Scory, John (DNB00)
SCORY, JOHN (d. 1585), bishop of Chichester and Hereford, was a Norfolk man, who became a friar in the Dominicans' house at Cambridge about 1530, signing the surrender on its suppression in 1538. He proceeded B.D. in 1539. In 1541 he was one of the six preachers whom Cranmer appointed at Canterbury (cf. Strype, Cranmer, p. 134). He was also one of Cranmer's chaplains. He was accused for a sermon preached on Ascension day 1541, but nothing seems to have resulted (ib. pp. 151, 152). King Edward notes that when Joan Bocher [q. v.] was executed (2 May 1550) for heresy, Scory preached, and the poor woman reviled him, saying that he lied like a rogue and ought to read the Bible (Strype, Memorials, II. i. 335). He was about this time made examining chaplain to Ridley, bishop of London. In Lent 1551 he called attention to the want of ecclesiastical discipline, and to the covetousness of the rich, particularly in the matter of enclosures (ib. p. 496). He was appointed to the bishopric of Rochester on 26 April 1551, and, in thanking the king for his preferment, insisted again on these two evils (ib. II. ii. 481). He was a commissioner appointed to revise the ecclesiastical laws (February 1551–2). On 23 May 1552 he was translated to Chichester.
On Mary's accession Scory was deprived, but submitted himself to Bonner, renounced his wife, did penance for being married, and, having recanted and been absolved, was allowed to officiate in the London diocese (Strype, Memorials, III. i. 241, Cranmer, pp. 519, 1053). He is also supposed to have circulated Cranmer's ‘Declaration concerning the Mass.’ He soon, however, left England and went to Emden in Friesland, where he became superintendent of the English congregation, and where, at a safe distance, he wrote, in 1555, his ‘Comfortable Epistle unto all the Faithful that be in Prison,’ &c. He was also at Wesel, but fixed his residence in 1556 at Geneva, where he was also chaplain to the exiles.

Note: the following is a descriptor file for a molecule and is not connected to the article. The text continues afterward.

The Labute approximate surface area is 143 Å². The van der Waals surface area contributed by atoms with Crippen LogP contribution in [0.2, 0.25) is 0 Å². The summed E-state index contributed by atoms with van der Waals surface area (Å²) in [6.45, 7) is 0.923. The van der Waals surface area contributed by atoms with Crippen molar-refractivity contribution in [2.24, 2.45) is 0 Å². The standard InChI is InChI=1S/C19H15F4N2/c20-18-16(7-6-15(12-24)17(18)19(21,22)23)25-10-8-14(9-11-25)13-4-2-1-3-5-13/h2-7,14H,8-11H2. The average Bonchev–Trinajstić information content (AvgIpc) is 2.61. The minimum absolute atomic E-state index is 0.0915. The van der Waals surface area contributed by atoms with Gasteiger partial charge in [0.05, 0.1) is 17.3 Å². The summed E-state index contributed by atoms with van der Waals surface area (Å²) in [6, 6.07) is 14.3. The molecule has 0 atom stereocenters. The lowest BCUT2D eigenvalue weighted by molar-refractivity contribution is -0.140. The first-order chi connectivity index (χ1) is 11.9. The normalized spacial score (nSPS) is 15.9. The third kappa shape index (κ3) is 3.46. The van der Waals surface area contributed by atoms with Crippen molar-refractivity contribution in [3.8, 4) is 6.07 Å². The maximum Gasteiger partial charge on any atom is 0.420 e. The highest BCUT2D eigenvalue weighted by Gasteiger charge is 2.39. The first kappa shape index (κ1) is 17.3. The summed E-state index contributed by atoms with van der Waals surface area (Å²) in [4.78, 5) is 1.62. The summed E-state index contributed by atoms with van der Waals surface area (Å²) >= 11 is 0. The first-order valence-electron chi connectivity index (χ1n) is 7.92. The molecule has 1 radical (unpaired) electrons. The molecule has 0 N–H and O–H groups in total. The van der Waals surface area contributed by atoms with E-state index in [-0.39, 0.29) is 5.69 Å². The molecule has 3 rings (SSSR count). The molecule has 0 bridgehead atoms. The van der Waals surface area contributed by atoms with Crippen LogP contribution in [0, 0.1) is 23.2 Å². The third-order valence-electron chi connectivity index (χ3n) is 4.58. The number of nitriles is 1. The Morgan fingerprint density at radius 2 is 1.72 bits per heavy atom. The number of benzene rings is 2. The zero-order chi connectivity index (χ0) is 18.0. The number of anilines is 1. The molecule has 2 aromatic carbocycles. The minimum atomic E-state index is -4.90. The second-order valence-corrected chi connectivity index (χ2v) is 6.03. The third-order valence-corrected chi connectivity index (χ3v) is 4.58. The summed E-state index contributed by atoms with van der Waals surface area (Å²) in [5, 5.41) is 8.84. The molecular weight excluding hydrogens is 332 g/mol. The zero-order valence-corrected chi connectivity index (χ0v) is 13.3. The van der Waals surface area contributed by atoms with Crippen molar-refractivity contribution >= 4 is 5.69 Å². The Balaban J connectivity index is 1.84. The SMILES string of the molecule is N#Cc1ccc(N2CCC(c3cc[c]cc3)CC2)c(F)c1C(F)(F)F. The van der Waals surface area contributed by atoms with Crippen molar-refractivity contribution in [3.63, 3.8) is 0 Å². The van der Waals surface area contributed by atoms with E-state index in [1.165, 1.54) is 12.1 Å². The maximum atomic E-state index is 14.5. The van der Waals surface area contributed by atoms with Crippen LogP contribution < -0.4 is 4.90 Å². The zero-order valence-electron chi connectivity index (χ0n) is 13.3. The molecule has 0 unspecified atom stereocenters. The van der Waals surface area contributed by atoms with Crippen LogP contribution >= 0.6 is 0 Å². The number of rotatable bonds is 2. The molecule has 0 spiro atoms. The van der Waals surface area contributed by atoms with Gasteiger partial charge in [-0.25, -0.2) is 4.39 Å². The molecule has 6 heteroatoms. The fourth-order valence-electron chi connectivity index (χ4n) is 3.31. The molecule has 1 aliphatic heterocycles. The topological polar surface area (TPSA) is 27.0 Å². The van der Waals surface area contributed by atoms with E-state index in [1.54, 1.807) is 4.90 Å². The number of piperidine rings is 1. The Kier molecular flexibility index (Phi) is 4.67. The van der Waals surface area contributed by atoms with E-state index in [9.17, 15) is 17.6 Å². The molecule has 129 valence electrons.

At Elizabeth's accession he returned to England. He had a bad record, but he formed a link with the past too valuable to be lost. So he was marked out for preferment. He preached before the queen in Lent 1559, took part in the disputation with the catholics on 31 March 1559, and on 15 July 1559 became bishop of Hereford, being one of the first bishops nominated by Elizabeth. When Henry III of France died, Scory preached at the solemn service held at St. Paul's on 8 Sept. 1559 (Strype, Grindal, p. 38). He also assisted at Parker's consecration, and preached the sermon on 17 Dec. 1559 (Strype, Parker, p. 113). At Hereford he was much harassed. He wrote to Parker (ib. p. 190) describing the condition of his diocese, which contained many chapels either unserved or served with a reader only; some of the parish churches were in danger, owing to an interpretation of the statute for the suppression of colleges (Strype, Annals, II. i. 503). He also was troubled by the proceedings of the council for the marches of Wales, and had difficulties with the cathedral clergy; but he obtained new statutes for the cathedral in 1582. He was accused of being a money-lender. In dogma he was sound enough, and signed the articles of 1562, and the canons of 1571. He died at Whitbourne on 26 June 1585. His wife Elizabeth survived till 8 March 1592. A son, Sylvanus (Strype, Annals, III. ii. 453), was prebendary of Hereford 1565–9, fought in the Low Countries, was M.P. for Newton, Hampshire, in 1597, and, dying in 1617, was buried in St. Leonard's, Shoreditch, and left one son, Sylvanus, who died a prisoner in Wood Street counter in 1641, and another son, Edmund, knighted on 4 July 1618.
Scory died rich, and left 600l. to charitable uses. He published, besides a few sermons and the letter referred to: 1. ‘Certein Works of the blessed Cipriane the Martyr,’ London, 1556. 2. ‘Two Books of the noble doctor and B. S. Augustine,’ translated into English, 8vo, between 1550 and 1560. A curious survey of the lands belonging to the see of Hereford was made in 1557–8 by Swithun Butterfield under Scory's direction, and has been preserved.[Cooper's Athenæ Cantabr. i. 511; Dixon's Hist. Church of Engl. iv. 42; Notes and Queries, 5th ser. i. 466, 7th ser. viii. 1; Narratives of the Reformation (Camd. Soc.), pp. 218, 227, 228; Strype's Works, passim; Parker Soc. Publications; Greyfriars' Chron. (Camden Soc.), p. 83.]